The commercial benefits of a working culture that is diverse and inclusive are vast, not only in terms of the bottom line but also in terms of employee satisfaction, hence the attractiveness of a company to potential employees.

“There is still much to be gained in Dutch business in terms of equality, openness and acceptance;” says Joost Fortuin, Managing Director of PageGroup Netherlands “That is by no means idealistic. There are also strategic benefits to be gained from an active diversity policy. A diverse workforce ensures better alignment of your workforce with your customers, connection to a wider customer base, access to more investors, a stronger reputation and higher productivity.”

Within the finance sector, in particular, implementing D&I is essential in helping address the under-representation of minority groups and to ensure a career in the industry is appealing to the next generation of professionals.

Typically the larger, regulated firms have led the charge on diversity in financial and professional services, and have for many years driven an inclusion agenda. As a result, they have made more creative hires and reset their values, and this has had a positive impact on their culture. When compared to other industries, the finance sector is in some senses, relatively balanced and displays a high level of willingness to embrace diversity. Commercially, the key benefit of D&I is the creation of innovation and better customer experiences. If departments take the silo approach, it can be detrimental to an organisation’s growth, whereas diversity enables a business to change and evolve through difference and collaboration which many businesses are now realising.

Where diversity is a measure of the balance of individuals from particular demographics, inclusivity is a reflection of the culture within the business and the way difference is embraced in an organisation. An inclusive culture must be established from the top, filtered down, and embraced by everyone within the organisation.

Understand the business needs

The best way for an organisation to improve D&I is to set an agenda. Build an understanding of the business by assessing how diverse and inclusive it already is. Identify your D&I issues, get buy-in from the leadership team, establish the organisation’s values and then set D&I objectives.

Implement your D&I strategy

Once a clear organisational vision is decided, the next step is implementation. Introduce D&I training across the business, encourage employee sharing, and set up a mentorship programme. It is essential that the finance department understands the firm’s vision and that everyone is trained to be aware of their own unconscious biases and the halo effect. This is not only important in the recruitment process but also during new-starter onboarding and to aid the business in creating a truly inclusive culture.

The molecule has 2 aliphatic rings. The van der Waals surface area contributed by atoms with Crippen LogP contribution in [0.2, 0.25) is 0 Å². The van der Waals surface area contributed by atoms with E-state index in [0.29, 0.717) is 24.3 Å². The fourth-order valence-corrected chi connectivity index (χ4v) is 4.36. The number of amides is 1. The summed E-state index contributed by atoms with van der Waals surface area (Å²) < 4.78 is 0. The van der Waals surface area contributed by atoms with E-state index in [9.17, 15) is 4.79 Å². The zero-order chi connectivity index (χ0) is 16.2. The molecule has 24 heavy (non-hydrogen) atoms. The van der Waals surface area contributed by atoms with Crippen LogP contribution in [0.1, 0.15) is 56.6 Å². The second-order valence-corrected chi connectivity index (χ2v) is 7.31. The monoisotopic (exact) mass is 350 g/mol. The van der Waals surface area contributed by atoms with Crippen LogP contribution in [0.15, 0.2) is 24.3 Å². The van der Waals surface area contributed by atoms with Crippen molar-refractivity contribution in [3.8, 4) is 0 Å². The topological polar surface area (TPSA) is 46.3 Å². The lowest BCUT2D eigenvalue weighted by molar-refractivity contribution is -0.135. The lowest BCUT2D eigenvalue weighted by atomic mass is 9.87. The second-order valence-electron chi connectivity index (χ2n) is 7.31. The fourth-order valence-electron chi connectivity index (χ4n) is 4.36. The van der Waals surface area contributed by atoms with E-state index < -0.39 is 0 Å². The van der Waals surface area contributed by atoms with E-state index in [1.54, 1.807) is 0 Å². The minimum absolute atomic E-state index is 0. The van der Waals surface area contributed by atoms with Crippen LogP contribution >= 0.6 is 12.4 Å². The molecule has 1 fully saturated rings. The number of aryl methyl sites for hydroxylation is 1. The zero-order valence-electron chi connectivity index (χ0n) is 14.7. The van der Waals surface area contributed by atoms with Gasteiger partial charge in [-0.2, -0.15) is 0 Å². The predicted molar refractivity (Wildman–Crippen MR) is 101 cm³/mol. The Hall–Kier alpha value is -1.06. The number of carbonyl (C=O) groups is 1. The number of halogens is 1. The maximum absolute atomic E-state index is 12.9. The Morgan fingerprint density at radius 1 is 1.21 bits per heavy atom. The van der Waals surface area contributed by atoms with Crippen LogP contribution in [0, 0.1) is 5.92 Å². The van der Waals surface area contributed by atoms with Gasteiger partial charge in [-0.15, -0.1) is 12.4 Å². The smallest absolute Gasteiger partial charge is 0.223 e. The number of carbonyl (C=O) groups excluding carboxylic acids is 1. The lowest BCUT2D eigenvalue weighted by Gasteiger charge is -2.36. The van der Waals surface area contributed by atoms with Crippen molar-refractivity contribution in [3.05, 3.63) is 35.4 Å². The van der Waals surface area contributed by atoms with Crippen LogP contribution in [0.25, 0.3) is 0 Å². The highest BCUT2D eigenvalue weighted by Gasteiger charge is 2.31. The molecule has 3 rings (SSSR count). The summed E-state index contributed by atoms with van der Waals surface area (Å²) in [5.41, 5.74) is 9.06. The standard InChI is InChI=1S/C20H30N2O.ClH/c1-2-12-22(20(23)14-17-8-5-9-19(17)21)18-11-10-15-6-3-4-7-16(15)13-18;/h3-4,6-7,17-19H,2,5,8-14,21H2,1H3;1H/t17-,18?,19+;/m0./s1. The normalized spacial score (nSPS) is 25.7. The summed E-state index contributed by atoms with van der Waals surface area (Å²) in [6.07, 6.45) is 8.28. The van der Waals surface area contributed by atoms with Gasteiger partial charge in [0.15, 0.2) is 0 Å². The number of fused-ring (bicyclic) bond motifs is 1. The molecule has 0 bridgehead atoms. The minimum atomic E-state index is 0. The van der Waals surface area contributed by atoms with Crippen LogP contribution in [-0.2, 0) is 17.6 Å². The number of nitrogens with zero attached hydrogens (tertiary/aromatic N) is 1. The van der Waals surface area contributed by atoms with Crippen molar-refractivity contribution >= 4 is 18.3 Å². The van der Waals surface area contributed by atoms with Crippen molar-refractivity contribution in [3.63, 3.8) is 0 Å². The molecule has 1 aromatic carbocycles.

Measure and monitor business diversity

Once it is embedded the next step is to measure and monitor diversity and employee engagement effectively. The measurements can vary from business to business, however, if the gender or minority balance is improving on a yearly basis, this should be seen as a positive step.

Celebrate success

Where improvements in D&I are identified, the last step is to celebrate. Share and champion your D&I achievements within and outside your organisation. Make your current employees proud but also position yourself as a business who truly embraces diversity to those potential employees considering their options.

Promote a clear D&I programme

Finance professionals need to ensure their departments are on board with the vision and strategy set by the firm. It is important for people managers to embed the D&I strategy of the business by ensuring they are moving in a positive direction. If the above strategy has been put in place and the business is at the point in which they are celebrating and publishing their D&I success, it will become a virtuous circle of success.

PwC's Female millennial report states that 85% of respondents revealed that ‘an employer’s policy on diversity, equality and workforce inclusion, was important when deciding whether or not to work for that employer.’ A clear inclusion programme is essential to attract high calibre candidates. In addition to the fact that D&I workplace strategies are morally and ethically the right thing to do, having a strong inclusion programme can also increase revenue and profit. This is because working cultures that take into consideration and embrace all backgrounds have been proven to build a more efficient and happier workforce. 

Finance leaders need to really believe in D&I and the benefits that it will bring to the workforce. Ensure the right language is used in your workspace and create an environment that is welcoming and comfortable to all. The key is a commitment to D&I from senior leaders through a set inclusion programme and continued monitoring of the percentage change. As you begin to build an increasingly diverse workforce, supported by an inclusive culture, your business should in turn experience an increase in the retention of staff and improved productivity.

 

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